Dog's Best Friend: Lisa Miller
"They're brought to me. It's a God thing."
Since her first rescue dog back home in Michigan, Lisa Miller has never met a dog she didn’t like. This is quite fortunate for them, and maybe not so fortunate for her—and even less fortunate for the 14-year-old cat who lives in a house ruled by eleven dogs.
As Lisa moves around the house, the pack follows—big dogs, little dogs, mellow dogs, jumping dogs. She says her roommate used to have three dogs of his own, and whenever she got him to mop the floor, a herd of dogs would follow back and forth, back and forth.
Lisa moved here from California in 1988 with a crew of six dogs and two cats. Now that she is settled on a roomy acre on the west side of Loma Larga, her brood has grown larger still, to what she claims is the outside limit on dogs.
“Usually I have six to eight,” she says, adding with a shrug, “but never say never.”
Dogs have a knack for finding rescuers, and Lisa is no exception: Most dogs walk into her life as strays for which the owner cannot be found. In Corrales, Lisa found other chronic rescuers who have only served to feed her soft-hearted proclivities. Four of her dogs came through Joyce Fay of Bro & Tracy Animal Rescue. Barbara Bayer of CAR MA finally told her, “We want you to foster dogs you don’t like. Oh—that doesn’t happen, does it?”
Not yet, anyway. Whenever she takes in a foster dog, Lisa finds it exceedingly hard to say goodbye. So now they don’t leave. Instead, she makes her home with eleven dogs, one cat, six horses, two birds, and a variable population of bees.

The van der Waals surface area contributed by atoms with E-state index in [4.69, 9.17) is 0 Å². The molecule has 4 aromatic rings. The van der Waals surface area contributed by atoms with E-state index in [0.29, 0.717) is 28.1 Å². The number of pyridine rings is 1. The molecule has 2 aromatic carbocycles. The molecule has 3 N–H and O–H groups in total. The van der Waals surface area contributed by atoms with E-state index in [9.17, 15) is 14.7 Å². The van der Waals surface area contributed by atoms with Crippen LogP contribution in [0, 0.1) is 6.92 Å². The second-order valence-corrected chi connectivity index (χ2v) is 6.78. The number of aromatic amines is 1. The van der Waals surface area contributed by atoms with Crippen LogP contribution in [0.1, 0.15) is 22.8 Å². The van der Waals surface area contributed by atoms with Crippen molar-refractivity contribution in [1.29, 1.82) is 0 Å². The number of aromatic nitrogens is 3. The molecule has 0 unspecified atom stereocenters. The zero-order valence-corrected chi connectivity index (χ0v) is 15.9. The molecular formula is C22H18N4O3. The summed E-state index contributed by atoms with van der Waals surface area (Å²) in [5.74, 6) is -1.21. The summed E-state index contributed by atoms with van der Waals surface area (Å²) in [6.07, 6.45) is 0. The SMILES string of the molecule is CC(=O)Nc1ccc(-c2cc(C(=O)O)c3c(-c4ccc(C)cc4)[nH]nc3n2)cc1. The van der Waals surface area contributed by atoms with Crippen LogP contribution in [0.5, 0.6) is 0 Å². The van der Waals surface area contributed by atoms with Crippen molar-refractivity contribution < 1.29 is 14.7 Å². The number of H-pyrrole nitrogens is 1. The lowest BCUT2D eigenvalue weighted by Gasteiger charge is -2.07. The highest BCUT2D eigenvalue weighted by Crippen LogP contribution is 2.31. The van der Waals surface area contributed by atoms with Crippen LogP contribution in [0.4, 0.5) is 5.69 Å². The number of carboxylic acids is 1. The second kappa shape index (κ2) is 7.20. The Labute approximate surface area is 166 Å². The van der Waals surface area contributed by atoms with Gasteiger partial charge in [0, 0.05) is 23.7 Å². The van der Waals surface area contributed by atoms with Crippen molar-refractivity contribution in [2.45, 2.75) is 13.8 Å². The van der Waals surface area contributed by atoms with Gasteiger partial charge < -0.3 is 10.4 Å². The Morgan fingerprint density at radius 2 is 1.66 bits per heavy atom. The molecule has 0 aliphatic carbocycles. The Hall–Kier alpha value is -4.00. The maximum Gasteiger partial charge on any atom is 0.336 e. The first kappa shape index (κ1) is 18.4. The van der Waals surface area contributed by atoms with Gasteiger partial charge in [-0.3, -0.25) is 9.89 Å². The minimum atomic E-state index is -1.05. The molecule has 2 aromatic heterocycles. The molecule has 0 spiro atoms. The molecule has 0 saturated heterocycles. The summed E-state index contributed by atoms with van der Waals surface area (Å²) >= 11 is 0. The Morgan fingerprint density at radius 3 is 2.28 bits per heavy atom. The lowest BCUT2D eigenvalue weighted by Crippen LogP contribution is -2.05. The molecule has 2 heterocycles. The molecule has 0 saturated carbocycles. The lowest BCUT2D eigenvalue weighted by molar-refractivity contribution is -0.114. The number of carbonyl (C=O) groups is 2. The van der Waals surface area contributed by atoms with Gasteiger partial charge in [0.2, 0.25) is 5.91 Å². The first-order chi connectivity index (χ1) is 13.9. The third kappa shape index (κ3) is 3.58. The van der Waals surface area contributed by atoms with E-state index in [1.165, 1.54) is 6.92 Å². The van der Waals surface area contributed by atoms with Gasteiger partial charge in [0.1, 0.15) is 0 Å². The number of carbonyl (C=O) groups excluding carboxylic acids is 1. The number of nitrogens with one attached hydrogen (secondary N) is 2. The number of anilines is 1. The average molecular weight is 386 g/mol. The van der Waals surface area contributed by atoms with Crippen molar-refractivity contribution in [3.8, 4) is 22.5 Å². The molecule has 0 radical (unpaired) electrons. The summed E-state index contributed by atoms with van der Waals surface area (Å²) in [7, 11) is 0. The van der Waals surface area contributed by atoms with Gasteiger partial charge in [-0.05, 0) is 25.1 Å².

Inside the three-bedroom house, the common areas all appear to be “dog rooms,” but none more than Lisa’s bedroom—basically a bed moored in an ocean of dog cushions and beds. Sequestered in a room in back, her old cat attempts to live most of its life at table height, stepping gingerly over bookcases to dine on a shelf near the ceiling.
“You do make compromises,” Lisa notes, though she has (like most ark captains) gotten the feeding routine down to less than one hour before work.
As breadwinner to her brood, Lisa puts in long hours as an auto claims adjuster, and any money left over tends to get donated to animal causes. Her family and friends think she’s nuts, she admits. But “I think that’s what we need to do,” she says simply.
A friend working in her garden shrugs and offers, “Well, I collect a lot of plants.” Lisa points out that several families in the immediate neighborhood also have ten or more dogs. In Corrales, it seems, animal addicts like Lisa have little hope of recovery.
The Animal Whisperer: Jen Verhoog
"They all have names, songs, and a retirement plan."